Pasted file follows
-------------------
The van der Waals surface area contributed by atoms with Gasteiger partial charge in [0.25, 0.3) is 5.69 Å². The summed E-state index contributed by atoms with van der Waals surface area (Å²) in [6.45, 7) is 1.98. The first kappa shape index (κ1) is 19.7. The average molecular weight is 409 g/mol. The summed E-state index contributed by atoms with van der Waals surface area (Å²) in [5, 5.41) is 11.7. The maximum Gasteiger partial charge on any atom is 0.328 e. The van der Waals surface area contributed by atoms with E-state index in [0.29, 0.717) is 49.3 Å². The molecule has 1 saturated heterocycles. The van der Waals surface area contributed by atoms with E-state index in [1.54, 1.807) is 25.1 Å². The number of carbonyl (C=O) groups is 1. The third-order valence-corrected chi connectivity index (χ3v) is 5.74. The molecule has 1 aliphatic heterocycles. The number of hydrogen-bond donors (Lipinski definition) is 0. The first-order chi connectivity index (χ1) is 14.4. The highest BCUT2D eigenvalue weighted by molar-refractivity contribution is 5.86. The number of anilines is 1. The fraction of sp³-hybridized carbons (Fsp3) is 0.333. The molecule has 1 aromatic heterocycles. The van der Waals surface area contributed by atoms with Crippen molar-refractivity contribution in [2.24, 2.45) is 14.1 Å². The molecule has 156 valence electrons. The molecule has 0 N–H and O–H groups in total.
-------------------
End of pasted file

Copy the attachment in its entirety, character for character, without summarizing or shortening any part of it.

The van der Waals surface area contributed by atoms with Gasteiger partial charge in [0.25, 0.3) is 5.69 Å². The summed E-state index contributed by atoms with van der Waals surface area (Å²) in [6.45, 7) is 1.98. The first kappa shape index (κ1) is 19.7. The average molecular weight is 409 g/mol. The summed E-state index contributed by atoms with van der Waals surface area (Å²) in [5, 5.41) is 11.7. The maximum Gasteiger partial charge on any atom is 0.328 e. The van der Waals surface area contributed by atoms with E-state index in [0.29, 0.717) is 49.3 Å². The molecule has 1 saturated heterocycles. The van der Waals surface area contributed by atoms with E-state index in [1.54, 1.807) is 25.1 Å². The number of carbonyl (C=O) groups is 1. The third-order valence-corrected chi connectivity index (χ3v) is 5.74. The molecule has 1 aliphatic heterocycles. The number of hydrogen-bond donors (Lipinski definition) is 0. The first-order chi connectivity index (χ1) is 14.4. The highest BCUT2D eigenvalue weighted by molar-refractivity contribution is 5.86. The number of anilines is 1. The fraction of sp³-hybridized carbons (Fsp3) is 0.333. The molecule has 1 aromatic heterocycles. The van der Waals surface area contributed by atoms with Crippen molar-refractivity contribution in [2.24, 2.45) is 14.1 Å². The molecule has 156 valence electrons. The molecule has 0 N–H and O–H groups in total.